to cope, to stay employed, and to carry out family responsibilities and enjoy life.140
Early writers on MS often commented on cognitive and emotional changes, but in the mid-twentieth century, a pattern of denial of these features developed in the medical literature.143 Just as clinicians passed off the frequent symptoms of pain and fatigue as features of the disease, they also ignored the often seen emotional and cognitive changes (Jock Murray, personal communication). Donald Paty (personal communication) noted that there was a negative reaction to his suggestions in the 1970s that cognitive dysfunction should be a focus of study by the National MS Society. At the time, it was estimated that only 5 percent of MS patients might incur cognitive change, and it was argued that cognitive change was relatively unimportant in MS.143 By the 1990s, those views had changed, and in 1992, the MS Society and the International Federation of Multiple Sclerosis Societies jointly held a symposium on “Neurobehavioral Disorders in MS: Diagnosis, Underlying Pathology, Natural History and Therapeutics.” Cognitive changes are now estimated to occur in about 43 percent of MS cases.54
The conviction that cognitive changes must be selectively analyzed and distinguished from other phenomena such as depression and fatigue has emerged only in the last few decades. Standard psychological tests, however, are not very effective in identifying the type of changes that occur in MS. Rao, LaRocca, Fischer, Peyser, and many others have recently made considerable progress in adapting tests that can detect the specific changes seen in this disease,54,57,130 yet much more remains to be done. Paradoxically, as we are learning to separate and more effectively measure the cognitive changes and the affective changes, this separation has made it possible to learn how they are so often linked (Jock Murray, personal communication).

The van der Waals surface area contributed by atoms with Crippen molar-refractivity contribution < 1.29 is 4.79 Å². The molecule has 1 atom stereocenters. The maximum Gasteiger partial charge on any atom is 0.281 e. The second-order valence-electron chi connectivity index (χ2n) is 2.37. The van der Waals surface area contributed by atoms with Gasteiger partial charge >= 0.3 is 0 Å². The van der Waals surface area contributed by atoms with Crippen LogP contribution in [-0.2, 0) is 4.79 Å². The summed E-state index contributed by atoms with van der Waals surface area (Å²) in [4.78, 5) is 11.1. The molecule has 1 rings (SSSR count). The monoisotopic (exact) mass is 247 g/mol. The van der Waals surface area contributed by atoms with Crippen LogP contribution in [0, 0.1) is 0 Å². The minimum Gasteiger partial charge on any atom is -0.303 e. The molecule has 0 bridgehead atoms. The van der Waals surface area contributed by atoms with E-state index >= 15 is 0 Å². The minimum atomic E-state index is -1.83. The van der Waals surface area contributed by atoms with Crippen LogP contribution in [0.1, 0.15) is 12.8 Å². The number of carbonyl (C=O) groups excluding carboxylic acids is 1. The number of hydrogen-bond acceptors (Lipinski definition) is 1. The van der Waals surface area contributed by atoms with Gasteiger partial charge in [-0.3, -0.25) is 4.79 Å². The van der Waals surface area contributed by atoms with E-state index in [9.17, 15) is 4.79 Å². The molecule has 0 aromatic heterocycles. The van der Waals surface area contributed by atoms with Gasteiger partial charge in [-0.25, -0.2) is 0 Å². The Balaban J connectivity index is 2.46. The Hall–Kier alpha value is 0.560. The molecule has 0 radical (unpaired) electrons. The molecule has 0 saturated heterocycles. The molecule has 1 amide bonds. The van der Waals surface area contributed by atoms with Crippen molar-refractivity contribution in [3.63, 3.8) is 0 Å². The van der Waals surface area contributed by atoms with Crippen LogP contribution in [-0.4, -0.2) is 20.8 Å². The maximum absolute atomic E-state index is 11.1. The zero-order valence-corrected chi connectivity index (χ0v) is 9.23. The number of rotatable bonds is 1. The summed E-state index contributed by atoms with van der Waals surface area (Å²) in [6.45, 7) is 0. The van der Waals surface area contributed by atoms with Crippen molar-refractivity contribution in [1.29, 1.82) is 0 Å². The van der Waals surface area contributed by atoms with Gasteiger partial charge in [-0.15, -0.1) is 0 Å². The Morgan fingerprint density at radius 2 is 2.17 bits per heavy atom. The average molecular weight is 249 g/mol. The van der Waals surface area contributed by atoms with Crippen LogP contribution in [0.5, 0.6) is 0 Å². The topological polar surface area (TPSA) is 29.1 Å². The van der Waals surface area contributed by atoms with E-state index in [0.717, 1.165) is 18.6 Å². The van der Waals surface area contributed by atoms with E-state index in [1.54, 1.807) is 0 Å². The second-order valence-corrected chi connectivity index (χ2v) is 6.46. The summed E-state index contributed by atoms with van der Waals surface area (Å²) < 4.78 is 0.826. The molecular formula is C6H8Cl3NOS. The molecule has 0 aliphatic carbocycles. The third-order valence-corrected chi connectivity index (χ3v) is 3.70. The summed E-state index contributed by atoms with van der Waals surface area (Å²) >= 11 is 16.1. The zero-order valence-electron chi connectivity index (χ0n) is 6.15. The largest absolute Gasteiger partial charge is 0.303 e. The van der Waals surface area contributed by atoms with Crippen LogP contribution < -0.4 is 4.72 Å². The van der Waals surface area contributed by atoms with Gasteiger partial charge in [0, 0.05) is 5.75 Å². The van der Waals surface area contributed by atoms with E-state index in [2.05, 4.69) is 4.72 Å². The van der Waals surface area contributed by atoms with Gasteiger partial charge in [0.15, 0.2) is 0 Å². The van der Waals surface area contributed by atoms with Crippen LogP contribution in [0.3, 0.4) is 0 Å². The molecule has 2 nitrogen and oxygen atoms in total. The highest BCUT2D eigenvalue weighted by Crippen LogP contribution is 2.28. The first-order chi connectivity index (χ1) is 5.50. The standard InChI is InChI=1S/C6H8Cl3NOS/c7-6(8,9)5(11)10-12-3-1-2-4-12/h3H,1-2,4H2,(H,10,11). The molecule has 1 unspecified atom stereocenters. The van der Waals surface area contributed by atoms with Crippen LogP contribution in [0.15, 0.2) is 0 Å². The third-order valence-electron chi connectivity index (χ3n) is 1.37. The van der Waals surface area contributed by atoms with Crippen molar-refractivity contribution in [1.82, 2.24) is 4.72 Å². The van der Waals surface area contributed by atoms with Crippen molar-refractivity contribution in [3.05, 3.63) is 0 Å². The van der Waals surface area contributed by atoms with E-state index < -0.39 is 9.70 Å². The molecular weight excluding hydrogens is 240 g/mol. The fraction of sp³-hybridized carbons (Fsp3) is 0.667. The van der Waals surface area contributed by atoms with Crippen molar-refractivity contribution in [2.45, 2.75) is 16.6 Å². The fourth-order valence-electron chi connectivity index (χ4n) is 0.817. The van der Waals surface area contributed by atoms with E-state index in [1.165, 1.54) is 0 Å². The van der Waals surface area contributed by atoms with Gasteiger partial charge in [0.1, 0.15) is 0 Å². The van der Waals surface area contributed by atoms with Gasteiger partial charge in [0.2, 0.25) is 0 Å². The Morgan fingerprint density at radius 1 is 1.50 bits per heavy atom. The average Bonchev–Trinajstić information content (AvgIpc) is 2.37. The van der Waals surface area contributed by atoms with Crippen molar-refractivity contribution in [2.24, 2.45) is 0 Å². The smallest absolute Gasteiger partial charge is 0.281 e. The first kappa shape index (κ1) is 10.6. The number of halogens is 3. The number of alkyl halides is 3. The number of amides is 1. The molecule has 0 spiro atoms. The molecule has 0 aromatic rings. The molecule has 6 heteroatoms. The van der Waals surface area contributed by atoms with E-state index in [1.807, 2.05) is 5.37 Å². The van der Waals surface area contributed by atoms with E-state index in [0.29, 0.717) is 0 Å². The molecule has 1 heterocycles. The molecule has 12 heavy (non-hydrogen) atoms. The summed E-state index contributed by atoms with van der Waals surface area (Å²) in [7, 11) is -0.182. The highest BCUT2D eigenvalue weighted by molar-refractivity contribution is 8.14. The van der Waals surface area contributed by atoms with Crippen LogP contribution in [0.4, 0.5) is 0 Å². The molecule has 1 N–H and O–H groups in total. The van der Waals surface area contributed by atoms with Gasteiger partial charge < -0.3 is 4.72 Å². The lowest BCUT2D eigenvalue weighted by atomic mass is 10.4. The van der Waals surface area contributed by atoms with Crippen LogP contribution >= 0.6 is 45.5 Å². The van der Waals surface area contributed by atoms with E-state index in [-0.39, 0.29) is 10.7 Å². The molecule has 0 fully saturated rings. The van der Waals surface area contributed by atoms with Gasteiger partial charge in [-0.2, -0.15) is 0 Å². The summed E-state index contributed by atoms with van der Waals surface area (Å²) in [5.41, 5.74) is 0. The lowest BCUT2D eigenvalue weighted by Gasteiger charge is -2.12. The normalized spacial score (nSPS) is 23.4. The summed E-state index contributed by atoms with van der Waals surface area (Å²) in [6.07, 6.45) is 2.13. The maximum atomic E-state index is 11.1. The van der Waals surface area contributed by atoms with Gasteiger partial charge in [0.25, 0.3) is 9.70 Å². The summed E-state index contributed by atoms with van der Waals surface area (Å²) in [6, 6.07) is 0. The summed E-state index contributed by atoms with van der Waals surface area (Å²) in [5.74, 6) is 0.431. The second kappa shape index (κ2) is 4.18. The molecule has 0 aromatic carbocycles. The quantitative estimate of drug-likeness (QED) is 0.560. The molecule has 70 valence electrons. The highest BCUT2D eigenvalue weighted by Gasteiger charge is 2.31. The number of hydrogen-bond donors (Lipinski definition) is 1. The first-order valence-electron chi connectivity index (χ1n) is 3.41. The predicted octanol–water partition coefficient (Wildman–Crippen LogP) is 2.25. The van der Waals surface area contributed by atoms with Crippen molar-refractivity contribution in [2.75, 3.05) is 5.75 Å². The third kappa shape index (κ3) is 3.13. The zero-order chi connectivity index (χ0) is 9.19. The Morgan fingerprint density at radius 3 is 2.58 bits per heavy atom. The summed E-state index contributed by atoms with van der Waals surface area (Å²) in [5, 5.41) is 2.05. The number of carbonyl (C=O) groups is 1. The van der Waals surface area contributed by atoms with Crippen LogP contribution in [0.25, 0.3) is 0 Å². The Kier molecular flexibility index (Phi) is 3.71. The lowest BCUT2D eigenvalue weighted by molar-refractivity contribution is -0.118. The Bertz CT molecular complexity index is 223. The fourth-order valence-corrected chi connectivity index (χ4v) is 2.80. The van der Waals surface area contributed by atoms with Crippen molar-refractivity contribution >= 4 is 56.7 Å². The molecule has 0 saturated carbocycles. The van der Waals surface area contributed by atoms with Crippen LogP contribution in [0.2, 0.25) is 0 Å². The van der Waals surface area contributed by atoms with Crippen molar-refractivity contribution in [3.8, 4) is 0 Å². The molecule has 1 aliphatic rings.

Cognitive changes in MS generally are not global, but are most often circumscribed to specific processes. Learning, recall of new information, and speed of information processing are affected most often; deficits in visuospatial abilities and executive functions such as reasoning, problem solving, and planning are also common.54 Performance accuracy is less affected, but it appears affected if timed tests are used.41 Once cognitive impairment is present, it does not often remit (reviewed in 1999 by Fischer54).
Poor memory is a common complaint among MS patients.3 Depending on sample selection methods and criteria used to define impairment, approximately 20 to 42 percent of MS patients have some deficit in their free recall of recently learned verbal and visual material (reviewed in 1994 by Fischer et al.56). Although memory deficits are common, certain processes remain intact. For example, the rate of learning, the likelihood of remembering a specific item based on when it was presented, and the ability to detect semantic characteristics of the material to be learned are preserved in all but the most impaired MS patients. Implicit memory, or the ability to learn new information or skills without explicitly attending to it, is also preserved. Recognition of recently learned information